UN development summit opens amid calls for more international aid to poor countries
As world leaders assembled in Mexico today for the start of a United Nations forum on mobilizing resources for development, the heads of the UN economic commissions highlighted factors that blocked the flow of aid and development efforts in their regions, such as heavy debt and armed conflict.
Some 60 heads of State and government are expected to attend the weeklong International Conference on Financing for Development, which was declared open this morning by Nitin Desai, UN Under-Secretary-General for Economic and Social Affairs and Conference Secretary-General. Among its first actions, the forum elected Vincente Fox, President of Mexico, as President of the Conference.
At its conclusion, the forum will adopt the “Monterrey Consensus,” the outcome document finalized during the preparatory process, which seeks to increase private international investment and strengthen official development assistance (ODA), among other measures.
Addressing the Conference this morning, Brigita Schmognerova, Executive Secretary of the Economic Commission for Europe (ECE), said that the advanced economies of the region had been a major source of finance and other resources for developing countries. That included the provision of ODA, although the actual support had remained significantly below the target of 0.7 per cent.
The head of the Economic and Social Commission for Asia and the Pacific (ESCAP), Kim Hak-Su, said the Commission was facing enormous challenges emanating from the 1997 financial crisis, which showed that economies at different levels of development faced widely varying macroeconomic challenges. They should therefore assess their capabilities and avoid taking on unrealistic tasks.
For his part, Jose Antonio Ocampo of the Economic Commission for Latin America and the Caribbean (ECLAC) said that sharp swings between abundance and scarcity in private external financing for the developing world had been one of the most “disturbing” features of the global economic system over the past three decades. Those ebbs and flows had translated into sharp business cycles, with economic and social costs “very high indeed.” That situation must be addressed, he said, through a comprehensive approach to international cooperation that provided for macroeconomic policies with a more clearly preventive orientation during economic booms.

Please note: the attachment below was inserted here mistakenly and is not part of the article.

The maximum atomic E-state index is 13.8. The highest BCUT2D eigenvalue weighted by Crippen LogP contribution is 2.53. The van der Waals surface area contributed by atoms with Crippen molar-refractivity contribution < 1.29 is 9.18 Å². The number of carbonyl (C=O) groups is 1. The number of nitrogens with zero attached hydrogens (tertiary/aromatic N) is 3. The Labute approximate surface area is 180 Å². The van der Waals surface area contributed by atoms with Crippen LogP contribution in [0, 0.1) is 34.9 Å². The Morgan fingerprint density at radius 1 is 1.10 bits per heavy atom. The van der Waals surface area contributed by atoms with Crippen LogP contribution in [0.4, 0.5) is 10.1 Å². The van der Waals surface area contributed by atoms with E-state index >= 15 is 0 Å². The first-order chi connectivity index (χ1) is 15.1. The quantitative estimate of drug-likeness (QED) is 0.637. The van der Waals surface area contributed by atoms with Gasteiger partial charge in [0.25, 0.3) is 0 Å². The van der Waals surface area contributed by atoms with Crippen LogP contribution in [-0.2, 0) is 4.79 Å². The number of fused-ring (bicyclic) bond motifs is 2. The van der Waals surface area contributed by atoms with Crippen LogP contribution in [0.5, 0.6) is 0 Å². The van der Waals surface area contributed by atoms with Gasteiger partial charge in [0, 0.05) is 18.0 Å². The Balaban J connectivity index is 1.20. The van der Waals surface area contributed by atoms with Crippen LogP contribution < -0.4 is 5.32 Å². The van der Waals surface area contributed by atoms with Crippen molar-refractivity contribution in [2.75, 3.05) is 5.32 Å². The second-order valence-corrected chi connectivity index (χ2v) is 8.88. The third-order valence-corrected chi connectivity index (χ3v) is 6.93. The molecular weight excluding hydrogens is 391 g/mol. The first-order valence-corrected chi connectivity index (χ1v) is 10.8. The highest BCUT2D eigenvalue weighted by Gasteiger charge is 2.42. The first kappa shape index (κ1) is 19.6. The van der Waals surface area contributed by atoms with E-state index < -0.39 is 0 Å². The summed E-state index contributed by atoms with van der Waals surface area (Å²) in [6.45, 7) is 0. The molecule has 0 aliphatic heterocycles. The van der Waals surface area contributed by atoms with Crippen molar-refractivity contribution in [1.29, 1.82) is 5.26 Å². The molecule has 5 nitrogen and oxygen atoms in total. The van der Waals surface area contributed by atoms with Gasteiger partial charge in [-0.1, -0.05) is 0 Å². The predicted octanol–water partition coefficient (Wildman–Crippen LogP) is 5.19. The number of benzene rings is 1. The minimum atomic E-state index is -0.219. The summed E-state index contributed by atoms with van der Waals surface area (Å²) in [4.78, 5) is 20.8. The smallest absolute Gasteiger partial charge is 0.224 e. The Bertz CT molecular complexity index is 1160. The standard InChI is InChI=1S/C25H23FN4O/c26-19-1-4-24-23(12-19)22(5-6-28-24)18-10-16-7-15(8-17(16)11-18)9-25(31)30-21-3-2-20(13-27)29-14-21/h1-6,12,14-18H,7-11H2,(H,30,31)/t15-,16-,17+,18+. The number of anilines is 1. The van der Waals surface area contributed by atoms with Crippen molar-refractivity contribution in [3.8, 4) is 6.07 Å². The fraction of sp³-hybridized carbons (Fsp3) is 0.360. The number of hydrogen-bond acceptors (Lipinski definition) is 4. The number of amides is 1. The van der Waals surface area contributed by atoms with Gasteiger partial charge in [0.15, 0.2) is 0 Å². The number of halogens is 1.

Meanwhile, K.Y. Amoako, Executive Secretary of the Economic Commission for Africa (ECA), said that most African leaders were looking to the conference for a more holistic response to the challenges faced by their countries. Noting that the decline in international aid had come at a time when many of the continent's countries had improved their capacities, he advocated enhanced partnerships to assist those countries, which could serve as models for their neighbours.
In her address, the head of the Economic and Social Commission for Western Asia (ESCWA), Mervat Tallawy, highlighted some of the factors that adversely affect the financing of development in her region, including armed conflicts, the imposition of international sanctions and external debt. If financing for development was to be increased, the role of regional financing institutions in every part of the world must be strengthened to make them the principal sources of financing for development, she said.
UN Secretary-General Kofi Annan is scheduled to address the opening of the summit segment on Thursday.